For a man who gives millions to charity, Melvyn Weiss is hated by a lot of people. Once he was the most feared man in corporate America, making a fortune by chasing companies accused of ripping off investors and winning billions in settlement. Now it’s Weiss’s turn in the dock.
After years of digging, American prosecutors have brought charges against Weiss, 72, head of the New York law firm Milberg Weiss. They could put him behind bars for the rest of his life.
The government alleges that Weiss, a leading figure on the New York charity circuit and donor to the Democratic party, paid people to act as injured shareholders in class-action lawsuits against companies, earning $250m (£125m) in the process.
The investigation has shone a harsh light on the world of class-action lawsuits but it has also thrown up accusations of political motivation and revenge from corporate bosses who have been beaten up by Weiss’s firm.
It has been a tough week for the country’s formerly most feared class-action lawyers. Weiss’s old partner William Lerach, who won billions for Enron’s shareholders, pleaded guilty to a felony conspiracy charge. Under the agreement, Lerach will serve up to two years in prison and pay $8m to the government. Former Milberg Weiss partner Steven Schulman also pleaded guilty last week and said he would cooperate with the Los Angeles-based prosecution. David Bershad, another former partner, pleaded guilty in July.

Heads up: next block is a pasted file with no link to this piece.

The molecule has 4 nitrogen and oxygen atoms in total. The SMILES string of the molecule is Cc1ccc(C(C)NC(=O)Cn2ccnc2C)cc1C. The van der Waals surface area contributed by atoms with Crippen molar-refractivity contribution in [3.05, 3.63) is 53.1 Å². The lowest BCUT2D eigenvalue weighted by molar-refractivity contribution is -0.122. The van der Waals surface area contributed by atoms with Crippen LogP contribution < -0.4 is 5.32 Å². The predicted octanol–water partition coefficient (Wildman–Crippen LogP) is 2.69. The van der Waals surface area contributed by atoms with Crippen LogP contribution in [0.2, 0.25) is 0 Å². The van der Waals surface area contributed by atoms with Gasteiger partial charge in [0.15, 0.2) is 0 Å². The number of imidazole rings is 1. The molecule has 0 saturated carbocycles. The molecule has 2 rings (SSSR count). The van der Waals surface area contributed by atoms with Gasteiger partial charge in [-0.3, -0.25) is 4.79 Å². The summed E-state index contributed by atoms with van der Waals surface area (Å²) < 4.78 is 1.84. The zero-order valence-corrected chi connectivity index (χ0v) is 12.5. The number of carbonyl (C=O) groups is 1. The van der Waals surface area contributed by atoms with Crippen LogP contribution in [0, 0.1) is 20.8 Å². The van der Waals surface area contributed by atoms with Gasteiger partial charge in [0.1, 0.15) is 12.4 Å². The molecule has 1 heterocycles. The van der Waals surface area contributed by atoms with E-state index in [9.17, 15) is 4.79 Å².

Weiss and Lerach were the biggest names in shareholder lawsuits. Weiss landed more than $1 billion in settlements for investors hit by the Drexel Burnham Lambert junk-bond scandal in the 1980s and Lerach led the charge against Enron.
The 72-page indictment of Weiss depicts him as the architect of a conspiracy dating back to 1979. He is alleged to have paid $11.3m to maintain a stable of plaintiffs who could be used to swiftly bring a claim on behalf of shareholders. Until the law changed in 1995 the first law firm to file such an action could count on winning coveted lead-counsel status, and get the largest share of legal fees in a case.
According to the indictment, Weiss personally transported thousands of dollars in cash from New York to Florida to make payments to plaintiffs.
The charges follow a long investigation into Milberg Weiss and Lerach, who left in 2004 to set up his own firm after a bitter split with Weiss.